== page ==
The path you have walked so far is not the only way to get to the dock area, you can also attempt this by motor boat, but be warned, it is against the law.  The water to your right is very shallow.  You will normally not see too many boats coming close to the shoreline.








You have now come to the last remnants of the actual board walk to the dock area.  Imagine for a moment that you are Marshall Field III walking this path on your way to board one of your yachts to travel to New York City for an important business meeting, or maybe a hop (7 Miles) over to Connecticut for dinner!



































The homes on your left belong to some very lucky people living in the Village Of Lloyd Harbor.  Looking a little to your right, you will see Center Island in the distance.







Continue down the path.  Please, turn off in open spaces only.  Remember, you are the wild life here.  Please respect nature!











Time out!  Take a moment to look down also!  Continue down the path.  You will soon reach Mr. Field's dock location.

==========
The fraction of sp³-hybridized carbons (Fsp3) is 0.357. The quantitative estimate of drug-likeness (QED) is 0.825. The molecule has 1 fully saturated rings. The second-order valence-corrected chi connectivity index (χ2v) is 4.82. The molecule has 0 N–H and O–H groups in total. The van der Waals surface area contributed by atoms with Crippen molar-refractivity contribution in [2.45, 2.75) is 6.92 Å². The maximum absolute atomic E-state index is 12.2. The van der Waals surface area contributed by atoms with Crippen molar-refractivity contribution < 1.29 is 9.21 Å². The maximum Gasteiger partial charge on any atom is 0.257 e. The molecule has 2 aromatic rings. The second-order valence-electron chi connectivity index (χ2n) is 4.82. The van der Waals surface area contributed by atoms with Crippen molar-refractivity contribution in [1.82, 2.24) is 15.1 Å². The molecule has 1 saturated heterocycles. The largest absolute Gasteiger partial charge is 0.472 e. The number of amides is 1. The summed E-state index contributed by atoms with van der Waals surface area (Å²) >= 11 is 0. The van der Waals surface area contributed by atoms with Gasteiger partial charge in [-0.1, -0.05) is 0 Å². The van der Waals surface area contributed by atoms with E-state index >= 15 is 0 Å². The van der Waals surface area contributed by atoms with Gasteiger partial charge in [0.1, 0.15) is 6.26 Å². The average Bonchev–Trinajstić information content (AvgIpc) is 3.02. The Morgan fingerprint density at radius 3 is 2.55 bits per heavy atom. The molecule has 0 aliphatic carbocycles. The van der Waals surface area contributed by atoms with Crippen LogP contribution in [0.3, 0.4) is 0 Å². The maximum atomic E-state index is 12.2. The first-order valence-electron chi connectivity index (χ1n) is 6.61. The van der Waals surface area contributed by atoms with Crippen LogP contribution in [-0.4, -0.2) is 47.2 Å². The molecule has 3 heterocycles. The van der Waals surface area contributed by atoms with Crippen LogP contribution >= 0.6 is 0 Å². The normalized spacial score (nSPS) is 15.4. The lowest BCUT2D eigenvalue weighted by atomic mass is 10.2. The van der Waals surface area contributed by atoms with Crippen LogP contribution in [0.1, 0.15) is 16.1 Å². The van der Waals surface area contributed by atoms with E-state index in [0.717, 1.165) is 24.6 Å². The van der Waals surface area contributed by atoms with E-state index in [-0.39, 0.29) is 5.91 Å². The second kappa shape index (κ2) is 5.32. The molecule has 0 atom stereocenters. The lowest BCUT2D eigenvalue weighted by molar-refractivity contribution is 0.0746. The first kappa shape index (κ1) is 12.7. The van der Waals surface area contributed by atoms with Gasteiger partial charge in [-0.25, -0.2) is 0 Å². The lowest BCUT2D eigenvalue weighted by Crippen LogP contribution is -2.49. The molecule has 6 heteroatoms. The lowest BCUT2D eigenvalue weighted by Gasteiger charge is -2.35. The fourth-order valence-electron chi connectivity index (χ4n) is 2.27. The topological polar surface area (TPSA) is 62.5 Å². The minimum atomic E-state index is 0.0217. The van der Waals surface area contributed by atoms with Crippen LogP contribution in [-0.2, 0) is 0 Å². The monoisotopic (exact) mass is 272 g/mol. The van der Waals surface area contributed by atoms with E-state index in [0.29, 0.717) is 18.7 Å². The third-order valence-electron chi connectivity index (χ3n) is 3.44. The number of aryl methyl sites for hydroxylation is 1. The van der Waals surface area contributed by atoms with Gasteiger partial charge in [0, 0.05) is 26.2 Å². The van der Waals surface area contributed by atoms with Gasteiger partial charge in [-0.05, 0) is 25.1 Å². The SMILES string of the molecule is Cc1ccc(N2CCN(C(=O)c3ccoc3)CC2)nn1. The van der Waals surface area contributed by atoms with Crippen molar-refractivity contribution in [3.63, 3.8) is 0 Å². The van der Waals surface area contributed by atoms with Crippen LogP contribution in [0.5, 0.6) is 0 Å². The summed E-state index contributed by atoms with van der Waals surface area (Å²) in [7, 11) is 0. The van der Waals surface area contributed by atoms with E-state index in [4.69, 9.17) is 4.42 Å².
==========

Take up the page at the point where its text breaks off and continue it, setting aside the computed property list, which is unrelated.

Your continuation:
You are entering a protected  endangered species (piping plover) nesting area.  Looking to your right, you can see the boardwalk you crossed to get here.  Imagine how many famous people boarded a boat from here.




































I enjoy taking photographs of items that wash up on shore.  I have also brought a garbage bag with me today, so you will not find the following interesting items during your walk...



























































Nature at its' best.   Remember:  Walk only on the sand.  PLEASE do not walk on the grass!



















By the way, this is a pretty good place to collect shells…  Okay, it's a REALLY, REALLY good place to collect shells:





















































Look around at the surroundings.  I will answer an obvious question for you.   You may be wondering what the orange windsock is doing way out here.











This (very) large house in your Southern view has a helicopter pad!











The view from Lloyd Point.  This is the most western section of Caumsett.  The New York City skyline is visible here if you look left.  On a clear day, bring your binoculars!


























Meet Richard Levy of Greenlawn, New York.  Mr. Levy is shown here fishing for stripers. When I asked Mr. Levy what he was doing out in the cold weather, he remarked "Catching fish is simple, you just have to put in the time".  No fish were caught this day!





































Keep walking around the bend, and start heading back.  Look around in every direction.  You never know what you may see.



I hope you have enjoyed your trip to my favorite place...

See you in the park!

John Barone